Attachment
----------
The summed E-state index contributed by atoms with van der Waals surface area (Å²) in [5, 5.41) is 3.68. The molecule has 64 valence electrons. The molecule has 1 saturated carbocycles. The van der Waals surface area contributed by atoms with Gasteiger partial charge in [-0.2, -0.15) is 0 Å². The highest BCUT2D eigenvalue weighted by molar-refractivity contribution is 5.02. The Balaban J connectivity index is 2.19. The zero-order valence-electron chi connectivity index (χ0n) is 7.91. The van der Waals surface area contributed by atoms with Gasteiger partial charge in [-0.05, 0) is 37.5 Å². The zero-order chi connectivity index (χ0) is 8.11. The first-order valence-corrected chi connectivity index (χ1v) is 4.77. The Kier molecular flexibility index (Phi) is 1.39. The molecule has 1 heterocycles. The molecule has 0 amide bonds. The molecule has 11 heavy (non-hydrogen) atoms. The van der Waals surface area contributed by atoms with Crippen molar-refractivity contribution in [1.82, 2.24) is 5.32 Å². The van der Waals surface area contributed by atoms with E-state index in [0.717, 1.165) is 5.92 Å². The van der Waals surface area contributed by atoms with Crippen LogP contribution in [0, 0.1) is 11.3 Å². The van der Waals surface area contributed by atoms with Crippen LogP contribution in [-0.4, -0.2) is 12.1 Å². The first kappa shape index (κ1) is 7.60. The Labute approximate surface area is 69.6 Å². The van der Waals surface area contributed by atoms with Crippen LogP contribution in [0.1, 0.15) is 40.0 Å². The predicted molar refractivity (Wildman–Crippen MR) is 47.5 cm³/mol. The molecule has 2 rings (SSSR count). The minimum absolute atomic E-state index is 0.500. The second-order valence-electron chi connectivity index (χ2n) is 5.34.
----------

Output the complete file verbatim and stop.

The summed E-state index contributed by atoms with van der Waals surface area (Å²) in [5, 5.41) is 3.68. The molecule has 64 valence electrons. The molecule has 1 saturated carbocycles. The van der Waals surface area contributed by atoms with Gasteiger partial charge in [-0.2, -0.15) is 0 Å². The highest BCUT2D eigenvalue weighted by molar-refractivity contribution is 5.02. The Balaban J connectivity index is 2.19. The zero-order valence-electron chi connectivity index (χ0n) is 7.91. The van der Waals surface area contributed by atoms with Gasteiger partial charge in [-0.05, 0) is 37.5 Å². The zero-order chi connectivity index (χ0) is 8.11. The first-order valence-corrected chi connectivity index (χ1v) is 4.77. The Kier molecular flexibility index (Phi) is 1.39. The molecule has 1 heterocycles. The molecule has 0 amide bonds. The molecule has 11 heavy (non-hydrogen) atoms. The van der Waals surface area contributed by atoms with Crippen molar-refractivity contribution in [1.82, 2.24) is 5.32 Å². The van der Waals surface area contributed by atoms with E-state index in [0.717, 1.165) is 5.92 Å². The van der Waals surface area contributed by atoms with Crippen LogP contribution in [0, 0.1) is 11.3 Å². The van der Waals surface area contributed by atoms with Crippen LogP contribution in [-0.4, -0.2) is 12.1 Å². The first kappa shape index (κ1) is 7.60. The Labute approximate surface area is 69.6 Å². The van der Waals surface area contributed by atoms with Crippen LogP contribution in [0.1, 0.15) is 40.0 Å². The predicted molar refractivity (Wildman–Crippen MR) is 47.5 cm³/mol. The molecule has 2 rings (SSSR count). The minimum absolute atomic E-state index is 0.500. The second-order valence-electron chi connectivity index (χ2n) is 5.34.